MHC: [People] will be able to see it on SuperChannel in 2015.

This documentary may be about Solomon. But it deals with topics and problems present in Canadian society that many have turned a blind eye on. I encourage you to attend its premiere screening at imagineNATIVE tomorrow, Friday, October 24th - 5:30pm, at TIFF Bell Lightbox.

For my picks of what else to see and check out at imagineNATIVE, click here.

5 Reasons To See Brotherhood: The Hip Hopera

The Toronto theatre scene is one that offers a vast array of types and styles of theatre. Outside the mainstream theatre districs, we, as a captive audience, are practically spoiled in the many choices we have with the many theatre companies whose work grace the stage almost every night.

For this reason, I am giving you 5 reasons to get out of the ordinary and make your way to Brotherhood: The Hip Hopera playing at Buddies in Bad Times Theatre until Saturday, October 25th.

Reason 1
This is a non-stop, high energy, one man show starring Sébastien Heins as two brothers living the Hip Hop Life. It uses original music and physical theatre to tell this parodied story. Key word: Parody.

We are taken from the 1970s and into the future, as Sébastien mixes Hip Hop and R & B, Rap, Soul, Funk, and Gospel to share a raw yet touching story of family and brotherly love. And be sure that Sébastien's performance as all characters does not disappoint. Not to mention he has great stage presence.

Reason 2
This afteRock Plays production is more of an "immersive experience"; akin to being at a live hip hop concert. From the pre-show performances to the music playing as you enter the theatre we are already part of the journey, so to speak.

Reason 3
The music. For those of us who grew up listening to hip hop and rap along with some older music genres, the music will literally resonate with you. It may even take you back... way back.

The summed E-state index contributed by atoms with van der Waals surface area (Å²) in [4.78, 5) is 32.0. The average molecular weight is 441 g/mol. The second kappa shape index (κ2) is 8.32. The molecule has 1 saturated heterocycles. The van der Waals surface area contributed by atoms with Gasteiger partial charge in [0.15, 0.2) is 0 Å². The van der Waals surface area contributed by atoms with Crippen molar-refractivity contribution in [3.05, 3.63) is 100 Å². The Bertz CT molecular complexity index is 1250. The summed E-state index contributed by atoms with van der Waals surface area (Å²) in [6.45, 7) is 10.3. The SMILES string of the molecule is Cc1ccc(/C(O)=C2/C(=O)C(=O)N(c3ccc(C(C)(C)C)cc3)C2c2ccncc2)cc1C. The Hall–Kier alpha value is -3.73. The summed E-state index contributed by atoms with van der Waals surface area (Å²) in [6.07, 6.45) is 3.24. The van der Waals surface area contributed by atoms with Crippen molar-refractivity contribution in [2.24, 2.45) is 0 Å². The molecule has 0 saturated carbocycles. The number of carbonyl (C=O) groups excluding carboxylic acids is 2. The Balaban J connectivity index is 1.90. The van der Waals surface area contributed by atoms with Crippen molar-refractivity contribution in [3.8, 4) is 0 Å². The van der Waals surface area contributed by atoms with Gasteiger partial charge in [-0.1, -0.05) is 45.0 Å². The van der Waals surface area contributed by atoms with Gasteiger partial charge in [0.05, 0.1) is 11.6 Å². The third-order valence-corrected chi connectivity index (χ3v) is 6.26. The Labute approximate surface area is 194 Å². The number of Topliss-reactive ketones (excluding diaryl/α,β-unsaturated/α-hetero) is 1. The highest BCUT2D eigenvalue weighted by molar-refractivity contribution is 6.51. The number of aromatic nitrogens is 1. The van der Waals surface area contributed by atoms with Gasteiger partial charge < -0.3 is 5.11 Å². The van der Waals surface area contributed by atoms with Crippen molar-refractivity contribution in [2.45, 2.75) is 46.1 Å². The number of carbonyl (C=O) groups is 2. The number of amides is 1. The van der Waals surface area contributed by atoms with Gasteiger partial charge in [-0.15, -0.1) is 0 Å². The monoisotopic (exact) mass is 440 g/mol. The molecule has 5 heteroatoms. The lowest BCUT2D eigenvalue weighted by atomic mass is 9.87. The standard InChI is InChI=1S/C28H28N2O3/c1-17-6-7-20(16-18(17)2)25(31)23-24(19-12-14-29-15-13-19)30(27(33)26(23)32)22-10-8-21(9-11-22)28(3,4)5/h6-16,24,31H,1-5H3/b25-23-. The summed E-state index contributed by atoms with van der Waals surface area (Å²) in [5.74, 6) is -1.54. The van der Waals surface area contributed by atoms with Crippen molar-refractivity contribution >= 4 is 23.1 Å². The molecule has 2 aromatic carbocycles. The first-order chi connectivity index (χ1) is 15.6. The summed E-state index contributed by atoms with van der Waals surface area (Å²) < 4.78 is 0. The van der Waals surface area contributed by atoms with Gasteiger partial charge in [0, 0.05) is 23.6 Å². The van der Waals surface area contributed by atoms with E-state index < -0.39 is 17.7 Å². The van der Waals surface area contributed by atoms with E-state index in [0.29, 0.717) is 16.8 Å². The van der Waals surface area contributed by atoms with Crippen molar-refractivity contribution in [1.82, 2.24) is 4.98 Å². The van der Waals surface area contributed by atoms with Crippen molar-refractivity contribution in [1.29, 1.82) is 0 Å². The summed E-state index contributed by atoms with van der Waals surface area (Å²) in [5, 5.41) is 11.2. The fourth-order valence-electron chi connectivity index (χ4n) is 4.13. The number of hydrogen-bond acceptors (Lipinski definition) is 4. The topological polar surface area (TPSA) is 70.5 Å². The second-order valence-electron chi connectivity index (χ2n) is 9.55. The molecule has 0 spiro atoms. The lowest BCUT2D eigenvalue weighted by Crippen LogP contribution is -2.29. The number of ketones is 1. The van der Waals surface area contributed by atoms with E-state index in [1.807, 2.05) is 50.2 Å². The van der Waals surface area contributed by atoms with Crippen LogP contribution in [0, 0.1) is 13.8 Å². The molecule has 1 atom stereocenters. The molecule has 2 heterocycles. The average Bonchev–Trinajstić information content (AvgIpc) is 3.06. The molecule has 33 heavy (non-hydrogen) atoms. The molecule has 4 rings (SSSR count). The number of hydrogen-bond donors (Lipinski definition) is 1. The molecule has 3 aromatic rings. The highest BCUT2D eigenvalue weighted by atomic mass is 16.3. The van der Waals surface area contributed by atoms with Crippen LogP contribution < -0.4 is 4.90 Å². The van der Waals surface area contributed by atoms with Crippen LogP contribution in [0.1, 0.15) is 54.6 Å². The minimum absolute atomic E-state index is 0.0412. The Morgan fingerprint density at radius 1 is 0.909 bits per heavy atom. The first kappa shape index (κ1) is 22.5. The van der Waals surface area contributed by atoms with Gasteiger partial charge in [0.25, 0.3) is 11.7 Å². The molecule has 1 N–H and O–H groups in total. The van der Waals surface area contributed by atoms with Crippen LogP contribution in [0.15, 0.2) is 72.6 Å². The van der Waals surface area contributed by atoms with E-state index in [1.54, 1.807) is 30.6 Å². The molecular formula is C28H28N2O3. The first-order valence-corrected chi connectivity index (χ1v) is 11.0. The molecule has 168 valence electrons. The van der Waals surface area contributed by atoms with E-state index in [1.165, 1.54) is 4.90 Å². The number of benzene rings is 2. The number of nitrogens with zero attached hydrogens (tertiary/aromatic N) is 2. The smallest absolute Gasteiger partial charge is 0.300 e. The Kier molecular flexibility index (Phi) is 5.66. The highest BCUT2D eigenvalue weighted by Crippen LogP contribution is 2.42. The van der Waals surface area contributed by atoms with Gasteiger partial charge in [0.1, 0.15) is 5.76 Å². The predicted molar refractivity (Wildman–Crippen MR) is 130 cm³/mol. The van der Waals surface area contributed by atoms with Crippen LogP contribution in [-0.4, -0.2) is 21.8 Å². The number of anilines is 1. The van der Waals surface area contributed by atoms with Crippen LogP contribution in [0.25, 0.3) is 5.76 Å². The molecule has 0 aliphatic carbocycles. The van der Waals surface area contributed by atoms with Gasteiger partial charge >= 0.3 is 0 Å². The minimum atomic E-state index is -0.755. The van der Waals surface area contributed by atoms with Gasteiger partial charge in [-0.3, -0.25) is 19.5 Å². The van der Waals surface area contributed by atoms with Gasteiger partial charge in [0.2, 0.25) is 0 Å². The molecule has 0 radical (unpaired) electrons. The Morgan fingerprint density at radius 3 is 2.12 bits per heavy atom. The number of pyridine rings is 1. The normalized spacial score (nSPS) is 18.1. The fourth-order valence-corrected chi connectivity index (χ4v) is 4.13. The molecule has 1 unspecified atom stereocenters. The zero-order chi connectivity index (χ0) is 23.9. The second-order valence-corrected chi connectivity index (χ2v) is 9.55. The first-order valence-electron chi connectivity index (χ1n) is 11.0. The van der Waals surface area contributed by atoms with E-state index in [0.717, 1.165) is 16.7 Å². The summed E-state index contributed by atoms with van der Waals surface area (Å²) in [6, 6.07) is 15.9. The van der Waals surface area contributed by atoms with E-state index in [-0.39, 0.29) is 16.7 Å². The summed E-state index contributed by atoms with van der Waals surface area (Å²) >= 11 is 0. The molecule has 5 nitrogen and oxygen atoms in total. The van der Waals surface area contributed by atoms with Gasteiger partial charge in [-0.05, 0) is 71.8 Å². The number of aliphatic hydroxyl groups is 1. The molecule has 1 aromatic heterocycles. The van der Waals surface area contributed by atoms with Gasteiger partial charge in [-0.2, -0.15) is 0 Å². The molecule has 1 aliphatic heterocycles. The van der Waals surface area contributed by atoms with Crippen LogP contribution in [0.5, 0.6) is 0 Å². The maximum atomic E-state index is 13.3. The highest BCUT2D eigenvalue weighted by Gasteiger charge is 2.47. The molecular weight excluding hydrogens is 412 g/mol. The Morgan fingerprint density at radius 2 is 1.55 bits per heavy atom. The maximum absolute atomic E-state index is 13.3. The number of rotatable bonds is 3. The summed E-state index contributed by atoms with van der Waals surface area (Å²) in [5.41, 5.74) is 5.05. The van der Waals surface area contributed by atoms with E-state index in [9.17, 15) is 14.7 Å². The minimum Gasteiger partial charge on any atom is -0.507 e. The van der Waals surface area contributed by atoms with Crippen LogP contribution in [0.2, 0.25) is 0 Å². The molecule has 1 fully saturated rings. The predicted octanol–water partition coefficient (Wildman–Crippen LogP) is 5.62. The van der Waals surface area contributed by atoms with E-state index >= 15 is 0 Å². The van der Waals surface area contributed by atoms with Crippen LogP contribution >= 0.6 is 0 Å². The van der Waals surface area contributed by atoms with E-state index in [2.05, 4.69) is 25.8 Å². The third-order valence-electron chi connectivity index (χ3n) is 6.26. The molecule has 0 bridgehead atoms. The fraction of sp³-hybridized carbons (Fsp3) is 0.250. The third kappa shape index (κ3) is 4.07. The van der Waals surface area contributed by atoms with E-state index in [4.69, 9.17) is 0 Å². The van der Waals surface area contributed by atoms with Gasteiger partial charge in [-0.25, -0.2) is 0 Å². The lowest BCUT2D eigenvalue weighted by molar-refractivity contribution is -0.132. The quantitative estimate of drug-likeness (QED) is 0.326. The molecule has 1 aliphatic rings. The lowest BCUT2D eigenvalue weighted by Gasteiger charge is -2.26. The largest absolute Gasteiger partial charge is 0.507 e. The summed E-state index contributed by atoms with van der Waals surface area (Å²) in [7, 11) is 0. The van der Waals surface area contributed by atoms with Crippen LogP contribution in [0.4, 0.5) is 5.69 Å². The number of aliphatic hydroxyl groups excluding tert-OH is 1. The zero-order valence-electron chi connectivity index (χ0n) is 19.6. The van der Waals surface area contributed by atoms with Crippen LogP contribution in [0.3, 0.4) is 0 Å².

Reason 4
It is an opera. By definition, an opera is "a dramatic work in one or more acts, set to music for singers and instrumentalists." This show has all of these. The highs and low of any and every opera can be found in Brotherhood...

Reason 5
It is diverse. It is great to see theatre from companies reflecting the many cultures of our city, as is bcurrent. As audience members, and as theatre aficionados, we need to support companies like this so that we can see more of the stories that reflect our society as a whole on stage.

Brotherhood: The Hip Hopera
Directed by Karin Randoja
Dramaturgy by Jodi Essery & Karin Randoja
Set Design: Anahita Dehbonehie
Lighting Design: Jacynthe Lalonde
A co-production with Sébastien Heins
Buddies in Bad Times Theatre
Ends Saturday, October, 25th


As well, do not forget to check out the other afteRock Plays production, The Femme List. This isa  multidisciplinary work, directed by the 2014 Ken McDougall award-winning director, Gein Wong; starring Catherine Hernandez. It reveals what it is like to be sexy and proud, slutty and loud, queer and brown. It also plays until Saturday, October 25th. Buy a Combo Set and catch both shows the same night!